School readiness: Are there social prerequisites?

Gary Ladd, Sarah L. Herald, Karen P. Kochel

Research output: Contribution to journalArticlepeer-review

130 Scopus citations


The position advocated within this article is that the construct of "school readiness" has a social component, and that attempts to evaluate children's interpersonal readiness for kindergarten should be judged in relation to their likely success at mastering specific social school entry tasks. Social school entry tasks, which most likely stem from diverse sociocultural sources, are conceptualized here as interpersonal challenges that children confront as they enter formal schooling - challenges that are inherent within kindergarten classrooms and predictive of children's future school adjustment. A related contention is that attempts to enhance children's readiness for kindergarten should be guided by research on the prerequisites of social task mastery - that is, evidence gathered during the preschool years that forecasts children's later success at social school entry tasks. Evidence bearing on these premises is reviewed as a means of considering the validity and heuristic utility of these propositions for future research on school readiness.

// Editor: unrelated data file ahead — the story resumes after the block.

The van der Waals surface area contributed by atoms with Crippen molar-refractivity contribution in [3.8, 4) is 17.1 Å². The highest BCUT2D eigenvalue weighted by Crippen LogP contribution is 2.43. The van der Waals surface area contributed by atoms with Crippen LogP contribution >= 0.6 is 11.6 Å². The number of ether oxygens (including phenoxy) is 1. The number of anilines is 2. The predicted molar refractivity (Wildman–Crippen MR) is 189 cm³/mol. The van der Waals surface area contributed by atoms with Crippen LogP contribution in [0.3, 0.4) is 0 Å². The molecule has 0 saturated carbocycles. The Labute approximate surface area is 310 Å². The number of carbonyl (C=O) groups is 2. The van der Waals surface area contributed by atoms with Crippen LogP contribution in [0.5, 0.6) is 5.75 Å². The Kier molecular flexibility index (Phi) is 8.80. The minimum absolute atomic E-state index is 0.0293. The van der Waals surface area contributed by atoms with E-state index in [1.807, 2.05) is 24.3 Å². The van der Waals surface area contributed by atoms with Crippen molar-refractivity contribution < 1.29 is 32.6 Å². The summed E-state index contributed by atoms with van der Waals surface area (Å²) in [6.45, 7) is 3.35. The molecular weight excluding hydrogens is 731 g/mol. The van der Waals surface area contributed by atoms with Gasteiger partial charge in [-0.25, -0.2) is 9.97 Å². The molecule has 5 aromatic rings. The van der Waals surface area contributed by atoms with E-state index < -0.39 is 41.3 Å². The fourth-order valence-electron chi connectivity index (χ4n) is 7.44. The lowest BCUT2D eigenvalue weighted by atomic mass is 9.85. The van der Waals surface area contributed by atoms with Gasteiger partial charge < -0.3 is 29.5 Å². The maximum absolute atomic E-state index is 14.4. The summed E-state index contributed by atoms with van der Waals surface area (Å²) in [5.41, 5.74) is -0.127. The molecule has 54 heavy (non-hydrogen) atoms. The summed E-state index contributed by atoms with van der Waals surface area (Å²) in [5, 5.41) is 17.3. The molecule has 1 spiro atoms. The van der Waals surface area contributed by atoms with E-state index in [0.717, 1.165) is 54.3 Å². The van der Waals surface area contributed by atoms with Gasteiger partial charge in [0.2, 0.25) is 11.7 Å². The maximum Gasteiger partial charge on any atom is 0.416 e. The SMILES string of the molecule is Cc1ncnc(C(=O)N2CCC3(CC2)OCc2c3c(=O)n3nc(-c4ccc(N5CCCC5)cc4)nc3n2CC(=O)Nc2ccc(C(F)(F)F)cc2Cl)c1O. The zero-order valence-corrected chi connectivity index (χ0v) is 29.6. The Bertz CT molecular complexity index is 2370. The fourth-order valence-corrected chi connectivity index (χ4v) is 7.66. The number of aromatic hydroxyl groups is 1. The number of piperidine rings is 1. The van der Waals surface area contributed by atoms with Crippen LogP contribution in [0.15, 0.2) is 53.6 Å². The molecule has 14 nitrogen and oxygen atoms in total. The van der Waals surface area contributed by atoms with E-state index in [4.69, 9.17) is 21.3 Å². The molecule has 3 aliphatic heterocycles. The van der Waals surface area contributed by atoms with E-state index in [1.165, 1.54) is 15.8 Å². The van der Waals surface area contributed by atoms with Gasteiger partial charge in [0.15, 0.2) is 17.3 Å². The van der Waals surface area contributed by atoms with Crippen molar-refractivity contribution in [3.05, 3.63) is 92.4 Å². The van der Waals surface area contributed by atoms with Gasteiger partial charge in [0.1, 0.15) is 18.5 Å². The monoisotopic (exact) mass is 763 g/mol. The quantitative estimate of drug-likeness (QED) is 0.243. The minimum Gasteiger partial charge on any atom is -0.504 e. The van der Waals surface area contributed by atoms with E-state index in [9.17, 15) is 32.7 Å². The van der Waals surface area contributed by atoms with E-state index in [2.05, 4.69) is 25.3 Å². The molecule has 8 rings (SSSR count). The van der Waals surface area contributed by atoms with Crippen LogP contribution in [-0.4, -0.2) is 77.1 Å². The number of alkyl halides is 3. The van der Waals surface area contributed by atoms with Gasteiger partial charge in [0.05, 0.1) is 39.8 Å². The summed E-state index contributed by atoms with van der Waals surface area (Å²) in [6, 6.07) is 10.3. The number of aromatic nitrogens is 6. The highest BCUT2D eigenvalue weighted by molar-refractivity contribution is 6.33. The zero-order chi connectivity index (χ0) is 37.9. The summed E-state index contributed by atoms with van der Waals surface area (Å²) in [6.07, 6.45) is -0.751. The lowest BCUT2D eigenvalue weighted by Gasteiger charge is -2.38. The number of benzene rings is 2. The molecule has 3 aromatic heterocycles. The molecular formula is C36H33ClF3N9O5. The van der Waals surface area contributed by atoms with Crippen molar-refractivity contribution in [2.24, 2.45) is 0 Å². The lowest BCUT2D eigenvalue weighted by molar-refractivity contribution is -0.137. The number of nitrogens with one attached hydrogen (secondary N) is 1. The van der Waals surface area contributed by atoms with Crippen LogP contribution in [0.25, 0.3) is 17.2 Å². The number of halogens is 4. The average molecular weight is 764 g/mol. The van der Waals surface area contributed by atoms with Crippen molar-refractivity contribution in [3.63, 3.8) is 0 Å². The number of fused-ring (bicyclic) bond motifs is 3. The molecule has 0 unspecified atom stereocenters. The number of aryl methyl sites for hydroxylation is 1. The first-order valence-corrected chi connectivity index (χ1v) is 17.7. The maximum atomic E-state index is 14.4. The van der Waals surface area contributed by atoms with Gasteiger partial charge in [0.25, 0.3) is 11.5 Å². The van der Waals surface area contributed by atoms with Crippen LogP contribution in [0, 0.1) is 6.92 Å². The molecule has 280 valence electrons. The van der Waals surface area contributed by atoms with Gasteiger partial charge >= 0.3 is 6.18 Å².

Original languageEnglish (US)
Pages (from-to)115-150
Number of pages36
JournalEarly education and development
Issue number1
StatePublished - 2006

ASJC Scopus subject areas

  • Education
  • Developmental and Educational Psychology


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